A friend of mine is concentrating her graduate studies in drama therapy and is currently assembling a seminar on schizophrenia. When asked if I would like to contribute, I happily obliged. She wanted an excerpt from my unpublished manuscript to read in her presentation, so I opened up the file and started combing through it, searching for an excerpt that would most accurately convey my lived experience. I read cover to cover, so to speak, and was struck by one immutable fact: I’ve been through many harrowing experiences over a lifetime of mental illness, from early childhood trauma to full-blown psychosis in adulthood.
It’s been a while since I delved into my memoirs; it seems I can’t escape my past. Vignettes of the extreme points of my various diagnoses form the backbone of the narrative. As I read through the book, looking for an appropriate section for my friend’s exercise, I came across many pivotal points in my mental illness journey. Narrowing it down to one singular and salient example was a task, teasing out the perfect passage that described the lived experience of schizophrenia. I settled on a scene from the summer of my senior year in college when I lost my mind. It was the first of many such experiences, disorienting and terrifying.
In the days and weeks leading up to my breakdown, I’d been experiencing auditory and visual hallucinations, although I didn’t have the knowledge or the language to describe them to myself or another. I did what any person suffering from psychosis would do—I accepted those hallucinations as reality. I couldn’t comprehend the insistent voices that I’d been hearing, continuously commenting on my every thought and action. I’d heard voices as a child, likely due to psychosis borne of acute anxiety and OCD, so they seemed familiar, almost commonplace. Until that point, they hadn’t been condescending much, nor threatening. This day was different. I was the target of an onslaught of aural nonsense designed to destabilize me. My thoughts shattered like so much broken crystal.
I’d spent the day in my studio, working on a painting and listening to music, when the lyrics of one particular song merged with the meteorological effects of a brewing storm and the subjects of my painting to create a nightmarish mental environment. My girlfriend came home to find me curled up in a corner of the studio, weeping and shouting at the apparitions trapping me there. She drove me to the small town hospital under duress as my hallucinations gained the upper hand and threatened to dismantle me completely. I was prescribed an antipsychotic medication at the hospital and sent home, expected to recover from what the doctors probably assumed was a bad acid trip. Residual delirium continued into the following days as the prescription ran out.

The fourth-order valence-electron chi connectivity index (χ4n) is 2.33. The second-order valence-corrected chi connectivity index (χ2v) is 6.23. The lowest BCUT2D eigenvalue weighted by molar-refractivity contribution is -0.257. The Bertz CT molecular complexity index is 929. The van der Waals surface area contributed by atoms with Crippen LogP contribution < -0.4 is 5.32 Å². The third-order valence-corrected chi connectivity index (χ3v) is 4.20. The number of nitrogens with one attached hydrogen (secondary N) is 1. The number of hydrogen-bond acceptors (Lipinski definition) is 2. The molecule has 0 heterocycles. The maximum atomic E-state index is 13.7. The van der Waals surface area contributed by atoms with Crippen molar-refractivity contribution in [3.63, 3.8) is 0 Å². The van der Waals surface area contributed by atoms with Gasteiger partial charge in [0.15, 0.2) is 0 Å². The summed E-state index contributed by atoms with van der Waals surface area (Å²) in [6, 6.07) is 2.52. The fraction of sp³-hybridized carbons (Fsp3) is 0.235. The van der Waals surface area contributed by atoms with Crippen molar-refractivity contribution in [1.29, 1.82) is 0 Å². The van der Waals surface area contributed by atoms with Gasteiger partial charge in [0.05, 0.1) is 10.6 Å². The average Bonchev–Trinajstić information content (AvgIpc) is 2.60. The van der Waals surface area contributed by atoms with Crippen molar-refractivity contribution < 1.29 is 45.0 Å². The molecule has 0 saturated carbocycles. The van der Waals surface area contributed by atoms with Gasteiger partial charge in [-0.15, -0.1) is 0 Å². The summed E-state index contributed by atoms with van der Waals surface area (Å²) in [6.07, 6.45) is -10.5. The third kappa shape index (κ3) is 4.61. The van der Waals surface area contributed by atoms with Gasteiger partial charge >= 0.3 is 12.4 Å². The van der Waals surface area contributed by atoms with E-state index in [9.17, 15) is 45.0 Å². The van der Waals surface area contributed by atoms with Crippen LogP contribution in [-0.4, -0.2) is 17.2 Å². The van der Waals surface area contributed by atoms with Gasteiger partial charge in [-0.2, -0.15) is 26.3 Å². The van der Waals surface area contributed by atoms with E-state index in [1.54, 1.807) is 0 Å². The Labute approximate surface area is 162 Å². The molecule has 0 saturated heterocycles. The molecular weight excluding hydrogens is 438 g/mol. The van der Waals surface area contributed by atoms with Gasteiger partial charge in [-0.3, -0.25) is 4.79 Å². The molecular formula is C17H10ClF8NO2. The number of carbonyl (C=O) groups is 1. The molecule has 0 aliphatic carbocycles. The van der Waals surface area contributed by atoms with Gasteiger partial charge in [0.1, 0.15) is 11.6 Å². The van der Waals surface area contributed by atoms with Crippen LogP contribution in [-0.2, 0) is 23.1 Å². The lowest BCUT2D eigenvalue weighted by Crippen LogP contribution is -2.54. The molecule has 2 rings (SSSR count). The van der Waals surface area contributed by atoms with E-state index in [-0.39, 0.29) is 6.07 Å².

I never fully recovered. The experience left a lasting impression on me, the visions and voices a perceived reality that I responded to as gospel. The side effects of the medication had left an indelible stamp on my psyche as well, prompting me to adamantly oppose the use of any pharmaceutical intervention whatsoever, a stance that I held to until just two years ago, after an equally substantial psychotic break interrupted my life. My delusion was that taking meds would somehow initiate more hallucinations, and diminish my creativity, thereby setting me on a path toward sloth. I wasn’t having it. Better to suffer than be subjugated. Errant thought, but that’s schizophrenia. That said, I did start taking meds about four years ago, but gave up on them when they caused me to become complacent and forgetful. In years prior, I had a PRN that I took whenever I was having a panic attack, and that did seem to help, but it wasn’t enough to persuade me to become med compliant. I’d pick up a prescription and immediately flush it down the toilet when I’d get home.
In late summer 2017, I started to feel the world slipping away from me. I was experiencing intrusive thoughts and felt powerless to stop them, so I checked myself into the ER. It had been a long year, filled with sorrow, anxiety, and regret. What naturally followed was psychosis. I was moved from one psych ward to another, getting medicated in each according to the test results of the various psychiatrists. In the last, a dedicated mental health hospital, my medications were dialed in and work to this day.
I’ve come a long way from that breakdown in my senior year. I have a therapist, a psychiatrist, a case manager, and some genuine, trusted friends. I’m on a daily regimen of meds and I receive an injection once a month. I am managing my illness in ways that I’d never dreamed possible.